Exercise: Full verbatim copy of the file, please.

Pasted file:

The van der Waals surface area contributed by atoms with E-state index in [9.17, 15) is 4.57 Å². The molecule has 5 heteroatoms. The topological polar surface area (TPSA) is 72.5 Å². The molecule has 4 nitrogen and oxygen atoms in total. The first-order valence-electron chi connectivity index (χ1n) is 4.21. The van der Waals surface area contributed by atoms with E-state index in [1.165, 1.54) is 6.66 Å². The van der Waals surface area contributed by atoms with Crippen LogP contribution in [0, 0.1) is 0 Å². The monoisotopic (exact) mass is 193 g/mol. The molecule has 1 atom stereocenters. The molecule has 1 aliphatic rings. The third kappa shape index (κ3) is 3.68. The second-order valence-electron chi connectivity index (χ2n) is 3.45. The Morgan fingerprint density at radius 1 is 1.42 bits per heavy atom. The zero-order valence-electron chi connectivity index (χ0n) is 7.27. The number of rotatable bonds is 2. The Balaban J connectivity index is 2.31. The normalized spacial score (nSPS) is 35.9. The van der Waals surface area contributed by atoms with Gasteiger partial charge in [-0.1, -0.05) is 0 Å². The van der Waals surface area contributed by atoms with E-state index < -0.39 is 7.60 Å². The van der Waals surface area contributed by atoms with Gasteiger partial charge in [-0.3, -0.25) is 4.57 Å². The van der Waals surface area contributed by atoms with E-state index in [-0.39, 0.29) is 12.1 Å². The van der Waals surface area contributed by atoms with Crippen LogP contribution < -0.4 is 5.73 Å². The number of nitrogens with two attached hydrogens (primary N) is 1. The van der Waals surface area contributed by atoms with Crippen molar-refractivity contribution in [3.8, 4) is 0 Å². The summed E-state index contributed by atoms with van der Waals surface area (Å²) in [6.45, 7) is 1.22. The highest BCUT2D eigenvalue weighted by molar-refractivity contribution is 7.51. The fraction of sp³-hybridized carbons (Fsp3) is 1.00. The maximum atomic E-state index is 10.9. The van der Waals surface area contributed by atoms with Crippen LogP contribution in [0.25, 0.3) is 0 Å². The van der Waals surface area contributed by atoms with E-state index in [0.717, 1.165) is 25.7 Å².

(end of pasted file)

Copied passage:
The van der Waals surface area contributed by atoms with E-state index in [9.17, 15) is 4.57 Å². The molecule has 5 heteroatoms. The topological polar surface area (TPSA) is 72.5 Å². The molecule has 4 nitrogen and oxygen atoms in total. The first-order valence-electron chi connectivity index (χ1n) is 4.21. The van der Waals surface area contributed by atoms with E-state index in [1.165, 1.54) is 6.66 Å². The van der Waals surface area contributed by atoms with Crippen LogP contribution in [0, 0.1) is 0 Å². The monoisotopic (exact) mass is 193 g/mol. The molecule has 1 atom stereocenters. The molecule has 1 aliphatic rings. The third kappa shape index (κ3) is 3.68. The second-order valence-electron chi connectivity index (χ2n) is 3.45. The Morgan fingerprint density at radius 1 is 1.42 bits per heavy atom. The zero-order valence-electron chi connectivity index (χ0n) is 7.27. The number of rotatable bonds is 2. The Balaban J connectivity index is 2.31. The normalized spacial score (nSPS) is 35.9. The van der Waals surface area contributed by atoms with Gasteiger partial charge in [-0.1, -0.05) is 0 Å². The van der Waals surface area contributed by atoms with E-state index < -0.39 is 7.60 Å². The van der Waals surface area contributed by atoms with Gasteiger partial charge in [-0.3, -0.25) is 4.57 Å². The van der Waals surface area contributed by atoms with E-state index in [-0.39, 0.29) is 12.1 Å². The van der Waals surface area contributed by atoms with Crippen LogP contribution < -0.4 is 5.73 Å². The number of nitrogens with two attached hydrogens (primary N) is 1. The van der Waals surface area contributed by atoms with Crippen molar-refractivity contribution in [3.8, 4) is 0 Å². The summed E-state index contributed by atoms with van der Waals surface area (Å²) in [6.45, 7) is 1.22. The highest BCUT2D eigenvalue weighted by molar-refractivity contribution is 7.51. The fraction of sp³-hybridized carbons (Fsp3) is 1.00. The maximum atomic E-state index is 10.9. The van der Waals surface area contributed by atoms with Crippen LogP contribution in [0.25, 0.3) is 0 Å². The van der Waals surface area contributed by atoms with E-state index in [0.717, 1.165) is 25.7 Å².